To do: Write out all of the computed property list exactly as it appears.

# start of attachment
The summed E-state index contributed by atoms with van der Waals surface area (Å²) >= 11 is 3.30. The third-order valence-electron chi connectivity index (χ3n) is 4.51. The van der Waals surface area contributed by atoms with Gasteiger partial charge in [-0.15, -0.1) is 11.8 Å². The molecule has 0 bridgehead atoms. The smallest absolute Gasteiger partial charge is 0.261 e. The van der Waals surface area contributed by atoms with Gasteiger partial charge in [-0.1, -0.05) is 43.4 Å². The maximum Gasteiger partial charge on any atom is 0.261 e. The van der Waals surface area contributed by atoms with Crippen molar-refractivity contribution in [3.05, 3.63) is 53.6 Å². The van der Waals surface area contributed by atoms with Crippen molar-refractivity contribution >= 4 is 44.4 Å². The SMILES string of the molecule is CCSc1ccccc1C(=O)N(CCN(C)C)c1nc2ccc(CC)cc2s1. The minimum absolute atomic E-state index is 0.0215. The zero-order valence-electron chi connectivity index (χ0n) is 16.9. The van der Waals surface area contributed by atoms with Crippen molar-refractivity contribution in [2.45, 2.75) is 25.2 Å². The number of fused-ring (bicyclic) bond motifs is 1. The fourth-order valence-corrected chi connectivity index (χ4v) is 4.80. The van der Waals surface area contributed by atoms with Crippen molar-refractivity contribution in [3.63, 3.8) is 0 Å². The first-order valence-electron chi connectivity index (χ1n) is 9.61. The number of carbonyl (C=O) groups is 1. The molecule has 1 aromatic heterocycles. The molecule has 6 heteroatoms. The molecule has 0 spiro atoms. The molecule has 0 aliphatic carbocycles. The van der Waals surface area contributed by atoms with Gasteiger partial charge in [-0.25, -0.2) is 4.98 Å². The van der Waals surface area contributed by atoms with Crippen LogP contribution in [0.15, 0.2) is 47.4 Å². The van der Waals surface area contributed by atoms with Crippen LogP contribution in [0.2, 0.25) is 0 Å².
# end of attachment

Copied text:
The summed E-state index contributed by atoms with van der Waals surface area (Å²) >= 11 is 3.30. The third-order valence-electron chi connectivity index (χ3n) is 4.51. The van der Waals surface area contributed by atoms with Gasteiger partial charge in [-0.15, -0.1) is 11.8 Å². The molecule has 0 bridgehead atoms. The smallest absolute Gasteiger partial charge is 0.261 e. The van der Waals surface area contributed by atoms with Gasteiger partial charge in [-0.1, -0.05) is 43.4 Å². The maximum Gasteiger partial charge on any atom is 0.261 e. The van der Waals surface area contributed by atoms with Crippen molar-refractivity contribution in [3.05, 3.63) is 53.6 Å². The van der Waals surface area contributed by atoms with Crippen molar-refractivity contribution >= 4 is 44.4 Å². The SMILES string of the molecule is CCSc1ccccc1C(=O)N(CCN(C)C)c1nc2ccc(CC)cc2s1. The minimum absolute atomic E-state index is 0.0215. The zero-order valence-electron chi connectivity index (χ0n) is 16.9. The van der Waals surface area contributed by atoms with Crippen molar-refractivity contribution in [2.45, 2.75) is 25.2 Å². The number of fused-ring (bicyclic) bond motifs is 1. The fourth-order valence-corrected chi connectivity index (χ4v) is 4.80. The van der Waals surface area contributed by atoms with Crippen molar-refractivity contribution in [3.63, 3.8) is 0 Å². The first-order valence-electron chi connectivity index (χ1n) is 9.61. The number of carbonyl (C=O) groups is 1. The molecule has 1 aromatic heterocycles. The molecule has 6 heteroatoms. The molecule has 0 spiro atoms. The molecule has 0 aliphatic carbocycles. The van der Waals surface area contributed by atoms with Gasteiger partial charge in [-0.25, -0.2) is 4.98 Å². The van der Waals surface area contributed by atoms with Crippen LogP contribution in [0.15, 0.2) is 47.4 Å². The van der Waals surface area contributed by atoms with Crippen LogP contribution in [0.2, 0.25) is 0 Å².